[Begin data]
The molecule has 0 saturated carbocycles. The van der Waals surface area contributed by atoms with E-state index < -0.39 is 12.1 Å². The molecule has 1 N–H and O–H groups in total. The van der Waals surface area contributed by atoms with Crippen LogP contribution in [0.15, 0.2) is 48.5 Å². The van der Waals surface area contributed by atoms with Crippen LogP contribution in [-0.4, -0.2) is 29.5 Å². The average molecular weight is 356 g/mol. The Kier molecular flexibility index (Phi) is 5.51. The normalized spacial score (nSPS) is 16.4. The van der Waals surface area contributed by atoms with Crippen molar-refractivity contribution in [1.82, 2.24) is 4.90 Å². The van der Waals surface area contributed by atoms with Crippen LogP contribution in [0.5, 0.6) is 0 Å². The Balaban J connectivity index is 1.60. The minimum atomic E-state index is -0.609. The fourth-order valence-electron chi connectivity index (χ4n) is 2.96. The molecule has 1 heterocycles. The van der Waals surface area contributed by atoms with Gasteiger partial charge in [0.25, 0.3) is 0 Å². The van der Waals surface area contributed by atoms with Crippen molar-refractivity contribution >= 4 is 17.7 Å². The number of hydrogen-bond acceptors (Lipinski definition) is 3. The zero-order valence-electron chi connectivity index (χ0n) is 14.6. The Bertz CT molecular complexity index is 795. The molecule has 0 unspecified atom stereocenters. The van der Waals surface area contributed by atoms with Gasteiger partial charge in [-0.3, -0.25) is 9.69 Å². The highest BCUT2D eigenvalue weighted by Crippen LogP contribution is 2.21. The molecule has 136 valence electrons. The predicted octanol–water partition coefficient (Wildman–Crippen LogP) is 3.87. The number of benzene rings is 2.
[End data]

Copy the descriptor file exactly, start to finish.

The molecule has 0 saturated carbocycles. The van der Waals surface area contributed by atoms with E-state index < -0.39 is 12.1 Å². The molecule has 1 N–H and O–H groups in total. The van der Waals surface area contributed by atoms with Crippen LogP contribution in [0.15, 0.2) is 48.5 Å². The van der Waals surface area contributed by atoms with Crippen LogP contribution in [-0.4, -0.2) is 29.5 Å². The average molecular weight is 356 g/mol. The Kier molecular flexibility index (Phi) is 5.51. The normalized spacial score (nSPS) is 16.4. The van der Waals surface area contributed by atoms with Crippen molar-refractivity contribution in [1.82, 2.24) is 4.90 Å². The van der Waals surface area contributed by atoms with Crippen LogP contribution in [0.5, 0.6) is 0 Å². The Balaban J connectivity index is 1.60. The minimum atomic E-state index is -0.609. The fourth-order valence-electron chi connectivity index (χ4n) is 2.96. The molecule has 1 heterocycles. The van der Waals surface area contributed by atoms with Gasteiger partial charge in [0.25, 0.3) is 0 Å². The van der Waals surface area contributed by atoms with Crippen molar-refractivity contribution >= 4 is 17.7 Å². The number of hydrogen-bond acceptors (Lipinski definition) is 3. The zero-order valence-electron chi connectivity index (χ0n) is 14.6. The Bertz CT molecular complexity index is 795. The molecule has 0 unspecified atom stereocenters. The van der Waals surface area contributed by atoms with Gasteiger partial charge in [-0.3, -0.25) is 9.69 Å². The highest BCUT2D eigenvalue weighted by Crippen LogP contribution is 2.21. The molecule has 136 valence electrons. The predicted octanol–water partition coefficient (Wildman–Crippen LogP) is 3.87. The number of benzene rings is 2.